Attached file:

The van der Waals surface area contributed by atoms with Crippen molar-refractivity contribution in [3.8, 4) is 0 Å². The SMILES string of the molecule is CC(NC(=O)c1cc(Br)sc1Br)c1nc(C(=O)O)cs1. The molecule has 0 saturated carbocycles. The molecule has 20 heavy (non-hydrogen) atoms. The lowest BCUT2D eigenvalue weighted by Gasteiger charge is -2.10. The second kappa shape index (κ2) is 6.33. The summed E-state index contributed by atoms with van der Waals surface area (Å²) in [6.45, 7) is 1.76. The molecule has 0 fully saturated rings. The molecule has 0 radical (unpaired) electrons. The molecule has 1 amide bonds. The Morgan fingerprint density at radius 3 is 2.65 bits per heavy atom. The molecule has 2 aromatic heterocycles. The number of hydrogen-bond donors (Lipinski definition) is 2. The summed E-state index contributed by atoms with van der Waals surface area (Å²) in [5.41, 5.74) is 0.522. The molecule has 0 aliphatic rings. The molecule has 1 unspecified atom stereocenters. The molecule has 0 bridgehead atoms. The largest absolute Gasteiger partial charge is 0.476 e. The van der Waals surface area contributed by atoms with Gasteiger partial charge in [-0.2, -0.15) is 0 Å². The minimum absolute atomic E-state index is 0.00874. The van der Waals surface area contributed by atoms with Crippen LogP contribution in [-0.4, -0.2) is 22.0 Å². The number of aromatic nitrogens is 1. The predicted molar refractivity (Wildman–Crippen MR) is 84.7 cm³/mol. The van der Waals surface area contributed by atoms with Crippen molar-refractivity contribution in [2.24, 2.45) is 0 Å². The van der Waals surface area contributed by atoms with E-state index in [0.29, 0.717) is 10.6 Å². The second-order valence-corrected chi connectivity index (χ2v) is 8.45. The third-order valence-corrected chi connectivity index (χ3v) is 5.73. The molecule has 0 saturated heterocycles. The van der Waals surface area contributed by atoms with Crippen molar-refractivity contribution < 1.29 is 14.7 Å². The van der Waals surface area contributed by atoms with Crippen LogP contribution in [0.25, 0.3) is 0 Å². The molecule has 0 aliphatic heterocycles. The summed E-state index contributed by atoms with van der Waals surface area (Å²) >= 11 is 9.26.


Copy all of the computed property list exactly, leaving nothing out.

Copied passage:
The van der Waals surface area contributed by atoms with Crippen molar-refractivity contribution in [3.8, 4) is 0 Å². The SMILES string of the molecule is CC(NC(=O)c1cc(Br)sc1Br)c1nc(C(=O)O)cs1. The molecule has 0 saturated carbocycles. The molecule has 20 heavy (non-hydrogen) atoms. The lowest BCUT2D eigenvalue weighted by Gasteiger charge is -2.10. The second kappa shape index (κ2) is 6.33. The summed E-state index contributed by atoms with van der Waals surface area (Å²) in [6.45, 7) is 1.76. The molecule has 0 fully saturated rings. The molecule has 0 radical (unpaired) electrons. The molecule has 1 amide bonds. The Morgan fingerprint density at radius 3 is 2.65 bits per heavy atom. The molecule has 2 aromatic heterocycles. The number of hydrogen-bond donors (Lipinski definition) is 2. The summed E-state index contributed by atoms with van der Waals surface area (Å²) in [5.41, 5.74) is 0.522. The molecule has 0 aliphatic rings. The molecule has 1 unspecified atom stereocenters. The molecule has 0 bridgehead atoms. The largest absolute Gasteiger partial charge is 0.476 e. The van der Waals surface area contributed by atoms with Gasteiger partial charge in [-0.2, -0.15) is 0 Å². The minimum absolute atomic E-state index is 0.00874. The van der Waals surface area contributed by atoms with Crippen LogP contribution in [-0.4, -0.2) is 22.0 Å². The number of aromatic nitrogens is 1. The predicted molar refractivity (Wildman–Crippen MR) is 84.7 cm³/mol. The van der Waals surface area contributed by atoms with Crippen molar-refractivity contribution in [2.24, 2.45) is 0 Å². The van der Waals surface area contributed by atoms with E-state index in [0.29, 0.717) is 10.6 Å². The second-order valence-corrected chi connectivity index (χ2v) is 8.45. The third-order valence-corrected chi connectivity index (χ3v) is 5.73. The molecule has 0 saturated heterocycles. The van der Waals surface area contributed by atoms with Crippen molar-refractivity contribution < 1.29 is 14.7 Å². The van der Waals surface area contributed by atoms with Crippen LogP contribution in [0.25, 0.3) is 0 Å². The molecule has 0 aliphatic heterocycles. The summed E-state index contributed by atoms with van der Waals surface area (Å²) >= 11 is 9.26.